Christians in the LGBTQ community have a fraught relationship with the church. But according to a study by the Marin Foundation, 76 percent who have walked away from their faith say they are open to returning — if things change.
The Rev. Emmy Kegler wants to be a beacon for that group. She spoke with Kerri Miller this morning, as part of Miller's continuing Women of Faith series. Kegler's new memoir, "One Coin Found", is a personal, thoughtful, and grace-filled look at what it means to wrestle with one's faith when that same faith is often an instrument to wound and exclude.
Kegler said she grew up in the Episcopal Church and found comfort and community there. But as she grew older and set out to find a church of her own, she was surprised to find that the teachings at other denominations were often damning and damaging to the identity she was coming to accept for herself. She remembered one incident in particular: She was 17, and a visiting pastor decried what he saw as the three besetting sins of the day: alcoholism, abortion, and homosexuality.
"To hear them say so concretely, from the pulpit, that my core identity, my sexuality, completely separated me from the love of God, was devastating," she said.
Something in this [faith] has claimed me, and I can't get out of it. So how do I live into it?Rev. Emmy Kegler
The next few days, she felt lonelier than ever before. It's a crisis many people of faith face at some point: how to reconcile the dissonance? Do you stay, or do you go?
For Kegler, the answer was simple. Leaving the church wasn't an option. Instead, she chose to wrestle a path to God.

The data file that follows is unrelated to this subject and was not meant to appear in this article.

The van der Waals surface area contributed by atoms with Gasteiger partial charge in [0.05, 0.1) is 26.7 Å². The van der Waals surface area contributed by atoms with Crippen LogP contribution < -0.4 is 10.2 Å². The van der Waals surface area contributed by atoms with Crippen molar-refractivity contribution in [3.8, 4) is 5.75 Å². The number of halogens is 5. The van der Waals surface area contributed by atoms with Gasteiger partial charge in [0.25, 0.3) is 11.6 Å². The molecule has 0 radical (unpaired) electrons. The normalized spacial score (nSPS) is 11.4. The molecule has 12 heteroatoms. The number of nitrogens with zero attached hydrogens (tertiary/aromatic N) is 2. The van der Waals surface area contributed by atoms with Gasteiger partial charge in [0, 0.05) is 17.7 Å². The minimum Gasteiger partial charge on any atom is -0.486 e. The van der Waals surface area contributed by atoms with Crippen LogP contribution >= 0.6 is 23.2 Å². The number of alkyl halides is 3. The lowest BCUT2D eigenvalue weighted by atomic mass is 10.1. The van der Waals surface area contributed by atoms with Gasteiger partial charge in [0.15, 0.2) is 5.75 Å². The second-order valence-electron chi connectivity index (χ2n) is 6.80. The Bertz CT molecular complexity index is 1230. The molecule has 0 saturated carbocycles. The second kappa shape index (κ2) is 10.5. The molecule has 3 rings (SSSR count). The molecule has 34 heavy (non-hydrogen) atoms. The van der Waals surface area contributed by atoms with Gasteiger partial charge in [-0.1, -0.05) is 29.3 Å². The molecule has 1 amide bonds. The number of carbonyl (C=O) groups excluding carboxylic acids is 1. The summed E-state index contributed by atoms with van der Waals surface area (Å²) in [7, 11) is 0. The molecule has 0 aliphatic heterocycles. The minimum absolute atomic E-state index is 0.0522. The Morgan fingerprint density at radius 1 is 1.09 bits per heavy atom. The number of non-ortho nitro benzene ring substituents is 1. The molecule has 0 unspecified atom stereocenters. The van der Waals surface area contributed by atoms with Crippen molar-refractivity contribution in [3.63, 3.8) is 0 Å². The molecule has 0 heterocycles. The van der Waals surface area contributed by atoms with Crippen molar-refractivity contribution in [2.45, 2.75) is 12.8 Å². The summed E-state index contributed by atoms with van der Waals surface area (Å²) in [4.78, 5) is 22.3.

"The work I did in the days and years to follow was less theological or philosophical or mental or even academic gymnastics, and more about — something in this has claimed me, and I can't get out of it," she said. "So how do I live into it?"
Today, she tries to help others on the same path. She serves as pastor to Grace Lutheran Church in northeast Minneapolis and co-leads Queer Grace Community, a group of LGBTQ Christians in the Twin Cities who meet for worship, study, and friendship.
Compassion is the key, she said — for both sides of the LBGTQ debate raging right now within the church.
"Compassion in Greek is 'a twisting of the gut,'" she said. "It's a divine and a human stab in the stomach about how much empathy and care you feel for the other being. It should make you uncomfortable."
It might even force you to rethink how you read your holy text. That's what happened during her time of wrestling. And much to her surprise, when she embraced the humanness of the Bible, she fell in love with it again.
"It gets to be this beautiful, messy, faithful confession of what people have experienced and named as the divine," said Kegler. "That's much easier for me to feel excited and hopeful about than to turn it into a weapon with which I can beat people over the head."
Women of Faith series with Kerri Miller
• Nadia Bolz-Weber: On the church and sexuality
• Sister Simone Campbell: On the #NunsToo movement
• Rebecca Watson, Sikivu Hutchingson: On skepticism and atheism
• Jenan Mohajir: On interfaith work
• Misha Euceph: On expanding the stories of Muslims
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